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They Could No Longer Contain Themselves

  • Subtitle: Elizabeth J. Colen, John Jodzio, Tim Jones-Yelvington, Sean Lovelace, Mary Miller
  • Image: Image
  • Date Published: May 2011
  • ISBN-13: 978-0984616619
  • Format: Paperback
  • Pages: 248pp
  • Price: $15.95
  • Review by: Gina Myers

They Could No Longer Contain Themselves brings together the winner of the third annual Rose Metal Press short short chapbook contest and four of the finalists from the fourth annual contest, resulting in an off-beat, varied, and vital flash fiction collection. The work presented here by Elizabeth J. Colen, John Jodzio, Tim Jones-Yelvington, Sean Lovelace, and Mary Miller shows a range of style and concerns; however, each author presents work that is lively and engaging, making this an essential collection to anyone interested in not just flash fiction but fiction in general. As Rose Metal Press editors Abigail Beckel and Kathleen Rooney write in the preface, “For all of the differences in writing style, technique, and theme, the characters throughout these five chapbooks are barely contained and bursting out.”

One of the highlights of the collection is John Jodzio’s Do Not Touch Me Not Now Not Ever, which opens the book and is composed of quirky characters in unusual situations. In “Inventory,” a baby swallows various objects around the house—a ninja star, toenail clippers, packs of Post-it notes—which leads to a stand-off:

Soon, my husband and the baby were eyeing each other in a manner I did not like. You see it all the time nowadays, this raising of eyebrows, a puffing out of chests, hands flexing from open to closed.
One night, my husband searched the baby’s bassinet.
“This is a random search,” he told the baby. “It could occur at any time. That’s what random means, okay?”
The baby took its revenge for the search by swallowing my husband’s wristwatch.
“It’s on,” my husband told our marriage counselor. “That was an heirloom. Handed down from generation to generation. Game fucking on.”

In the end, the couple wakes to their arms duct-taped together up to their elbows and the baby gone. While the premise is wild, the characters, their dialogue, and their reactions feel spot-on, making the world of the story immediate and real. Other stories in this chapbook include a woman following a warlock, a drunk man firing his clothes off a bridge with a t-shirt cannon, and three little girls living in the trunk of a car.

The second chapbook, Mary Miller’s Paper and Tassels, is much more grounded in the world we know. Focusing on loneliness and relationships, these stories are able to capture complex emotions and relationships in a few short lines. Some of the pieces are a single brief paragraph, like “Love,” which tells of a child mixing pain and love because of the abuse she has gone through, and “Patterns,” whose final line perfectly captures the nature of the narrator: “At the place we call home, I ask him to leave. He agrees easily, so I talk him into staying.”

Another highlight of the collection, Sean Lovelace’s How Some People Like Their Eggs—the now sold-out winner of the third annual contest—is the most formally experimental of the group. In addition to more straight-forward stories like “Meteorite” and “Molasses,” there are excerpts from Charlie Brown’s Diary, lists of how some people like their eggs, and lists of how various people meet their ends:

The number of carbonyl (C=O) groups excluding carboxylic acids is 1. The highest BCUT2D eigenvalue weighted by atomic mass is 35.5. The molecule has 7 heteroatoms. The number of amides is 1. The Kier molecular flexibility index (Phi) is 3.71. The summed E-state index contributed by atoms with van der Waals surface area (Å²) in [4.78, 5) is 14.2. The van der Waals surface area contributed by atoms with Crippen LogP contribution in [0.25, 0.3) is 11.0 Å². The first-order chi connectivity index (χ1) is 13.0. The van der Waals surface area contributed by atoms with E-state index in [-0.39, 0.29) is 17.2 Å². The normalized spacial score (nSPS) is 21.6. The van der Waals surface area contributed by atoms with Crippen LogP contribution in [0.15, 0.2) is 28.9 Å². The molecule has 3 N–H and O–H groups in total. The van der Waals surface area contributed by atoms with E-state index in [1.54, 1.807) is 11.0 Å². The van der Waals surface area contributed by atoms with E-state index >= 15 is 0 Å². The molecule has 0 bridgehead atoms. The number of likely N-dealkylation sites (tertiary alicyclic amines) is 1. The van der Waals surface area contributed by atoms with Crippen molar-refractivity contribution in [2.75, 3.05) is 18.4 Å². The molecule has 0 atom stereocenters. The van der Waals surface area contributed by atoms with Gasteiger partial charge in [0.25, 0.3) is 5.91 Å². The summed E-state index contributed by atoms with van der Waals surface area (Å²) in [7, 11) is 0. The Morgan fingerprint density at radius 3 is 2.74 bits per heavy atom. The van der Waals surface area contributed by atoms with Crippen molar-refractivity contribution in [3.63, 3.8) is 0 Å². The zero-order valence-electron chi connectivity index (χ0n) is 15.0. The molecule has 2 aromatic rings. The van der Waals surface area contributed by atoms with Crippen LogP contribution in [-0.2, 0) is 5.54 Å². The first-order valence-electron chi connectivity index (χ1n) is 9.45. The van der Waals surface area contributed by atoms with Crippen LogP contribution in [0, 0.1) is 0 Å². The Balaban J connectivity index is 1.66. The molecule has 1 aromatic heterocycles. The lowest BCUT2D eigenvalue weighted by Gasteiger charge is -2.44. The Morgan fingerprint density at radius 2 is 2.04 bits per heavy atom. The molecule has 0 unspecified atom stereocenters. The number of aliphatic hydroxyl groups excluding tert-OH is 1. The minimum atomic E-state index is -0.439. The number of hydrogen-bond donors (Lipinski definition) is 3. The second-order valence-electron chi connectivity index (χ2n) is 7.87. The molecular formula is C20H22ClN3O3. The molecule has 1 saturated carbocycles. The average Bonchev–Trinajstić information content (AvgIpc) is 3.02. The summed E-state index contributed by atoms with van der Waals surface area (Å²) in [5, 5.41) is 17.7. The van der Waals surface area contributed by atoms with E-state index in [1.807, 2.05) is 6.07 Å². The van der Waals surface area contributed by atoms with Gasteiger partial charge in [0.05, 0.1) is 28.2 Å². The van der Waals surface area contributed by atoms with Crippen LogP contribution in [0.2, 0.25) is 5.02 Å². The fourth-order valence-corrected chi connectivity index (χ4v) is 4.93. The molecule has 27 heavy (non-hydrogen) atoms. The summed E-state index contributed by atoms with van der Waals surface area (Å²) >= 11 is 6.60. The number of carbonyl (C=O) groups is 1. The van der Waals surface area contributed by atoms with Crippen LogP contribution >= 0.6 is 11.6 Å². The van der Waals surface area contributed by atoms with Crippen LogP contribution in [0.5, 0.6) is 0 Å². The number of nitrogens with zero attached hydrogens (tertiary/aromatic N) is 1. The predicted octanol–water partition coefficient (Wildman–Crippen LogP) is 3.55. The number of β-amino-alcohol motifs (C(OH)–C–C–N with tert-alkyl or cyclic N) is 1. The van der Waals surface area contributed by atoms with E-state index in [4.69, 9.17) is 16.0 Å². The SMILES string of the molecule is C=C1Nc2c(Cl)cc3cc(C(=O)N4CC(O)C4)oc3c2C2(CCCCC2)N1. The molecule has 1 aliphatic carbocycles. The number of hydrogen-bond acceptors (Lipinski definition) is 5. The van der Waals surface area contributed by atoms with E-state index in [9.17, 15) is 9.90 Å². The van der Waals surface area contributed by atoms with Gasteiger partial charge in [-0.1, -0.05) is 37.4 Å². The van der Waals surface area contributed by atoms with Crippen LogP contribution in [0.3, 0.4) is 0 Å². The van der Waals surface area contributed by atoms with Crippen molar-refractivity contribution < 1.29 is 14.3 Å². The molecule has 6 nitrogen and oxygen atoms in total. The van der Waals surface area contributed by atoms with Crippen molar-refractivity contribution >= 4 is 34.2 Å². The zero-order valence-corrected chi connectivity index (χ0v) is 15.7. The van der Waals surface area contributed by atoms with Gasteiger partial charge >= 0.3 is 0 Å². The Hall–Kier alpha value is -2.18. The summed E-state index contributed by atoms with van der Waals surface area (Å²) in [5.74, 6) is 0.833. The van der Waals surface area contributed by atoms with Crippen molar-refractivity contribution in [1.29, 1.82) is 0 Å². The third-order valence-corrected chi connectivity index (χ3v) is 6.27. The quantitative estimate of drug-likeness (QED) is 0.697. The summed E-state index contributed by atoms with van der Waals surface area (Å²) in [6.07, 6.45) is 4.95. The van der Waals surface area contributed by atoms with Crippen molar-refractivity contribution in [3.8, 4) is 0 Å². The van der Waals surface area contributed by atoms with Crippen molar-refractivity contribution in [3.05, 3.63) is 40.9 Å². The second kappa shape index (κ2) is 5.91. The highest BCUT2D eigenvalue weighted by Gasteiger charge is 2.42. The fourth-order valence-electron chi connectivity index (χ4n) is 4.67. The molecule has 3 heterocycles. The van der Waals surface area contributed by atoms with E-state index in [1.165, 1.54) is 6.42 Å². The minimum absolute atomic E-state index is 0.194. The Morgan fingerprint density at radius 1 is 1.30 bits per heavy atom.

Sandy works at this bait shop in Upper Michigan. A senior citizen pulls out a filet knife and demands a Styrofoam minnow bucket, for free. He carves the air with his bony fingers. Sandy selects a revolver (one of many secreted throughout the store) from behind the register, and says: “Old man. We all could use a better understanding of our situations.” Then she shoots him in the forehead.

Lovelace’s prose has a lyric quality to it. In the section on Anne Sexton in “How Some People Like Their Eggs” he writes, “Then she pierces the yolks; they bloom and bleed: a peony, a water clock, a lioness clutching at a crow.” In “Meteorite,” he demonstrates a talent for simile and metaphor: “We are walking, long, aimless walking, like two paper cups blown across a grassy courtyard,” and later, “A doctor told Paige she had leukemia, a disease wherein the white cells run amuck and drink too much cheap beer and urinate in public and hang from motel balconies and generally harm themselves and others like teenagers on spring break in Florida.” Throughout the chapbook there is attention to detail and an ability to be simultaneously humorous and serious.

While most of the chapbooks are collections of individual flash pieces, Elizabeth J. Colen’s chapbook Dear Mother Monster, Dear Daughter Mistake, uses linked stories involving a character named Carrie in the second part of the chapbook, “Anything You Can Do,” and is perhaps the darkest of the five chapbooks. Tim Jones-Yelvington also uses linked stories in Evan’s House and the Other Boys Who Live There, which centers on Evan’s homosexuality and the various relationships he has with his family, classmates, and lovers as he goes from childhood to adulthood.

In each of the authors’ cases, the worlds they are able to create in such little space, with so few words, is impressive. The characters, though we may catch just a glimpse of them, are rendered completely, are identifiable as people we know. These are five authors to look for. Further, the quality of work in this collection sets high expectations for future Rose Metal Press chapbooks.

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Review Posted on August 02, 2011

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